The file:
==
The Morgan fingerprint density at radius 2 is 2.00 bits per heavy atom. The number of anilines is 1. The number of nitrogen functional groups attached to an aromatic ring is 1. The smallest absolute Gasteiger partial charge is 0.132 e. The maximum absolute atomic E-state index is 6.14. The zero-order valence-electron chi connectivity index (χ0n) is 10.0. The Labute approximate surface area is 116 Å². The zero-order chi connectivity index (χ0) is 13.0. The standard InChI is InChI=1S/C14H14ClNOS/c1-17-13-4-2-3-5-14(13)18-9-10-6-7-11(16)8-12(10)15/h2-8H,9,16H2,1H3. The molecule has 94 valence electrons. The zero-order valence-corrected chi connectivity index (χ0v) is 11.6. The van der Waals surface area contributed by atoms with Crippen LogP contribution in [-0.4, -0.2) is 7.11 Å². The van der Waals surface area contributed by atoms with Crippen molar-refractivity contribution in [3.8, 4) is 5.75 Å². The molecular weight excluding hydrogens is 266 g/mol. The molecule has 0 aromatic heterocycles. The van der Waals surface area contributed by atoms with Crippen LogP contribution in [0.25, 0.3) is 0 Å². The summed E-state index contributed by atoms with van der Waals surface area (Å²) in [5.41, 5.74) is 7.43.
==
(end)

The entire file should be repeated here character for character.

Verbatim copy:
The Morgan fingerprint density at radius 2 is 2.00 bits per heavy atom. The number of anilines is 1. The number of nitrogen functional groups attached to an aromatic ring is 1. The smallest absolute Gasteiger partial charge is 0.132 e. The maximum absolute atomic E-state index is 6.14. The zero-order valence-electron chi connectivity index (χ0n) is 10.0. The Labute approximate surface area is 116 Å². The zero-order chi connectivity index (χ0) is 13.0. The standard InChI is InChI=1S/C14H14ClNOS/c1-17-13-4-2-3-5-14(13)18-9-10-6-7-11(16)8-12(10)15/h2-8H,9,16H2,1H3. The molecule has 94 valence electrons. The zero-order valence-corrected chi connectivity index (χ0v) is 11.6. The van der Waals surface area contributed by atoms with Crippen LogP contribution in [-0.4, -0.2) is 7.11 Å². The van der Waals surface area contributed by atoms with Crippen molar-refractivity contribution in [3.8, 4) is 5.75 Å². The molecular weight excluding hydrogens is 266 g/mol. The molecule has 0 aromatic heterocycles. The van der Waals surface area contributed by atoms with Crippen LogP contribution in [0.25, 0.3) is 0 Å². The summed E-state index contributed by atoms with van der Waals surface area (Å²) in [5.41, 5.74) is 7.43.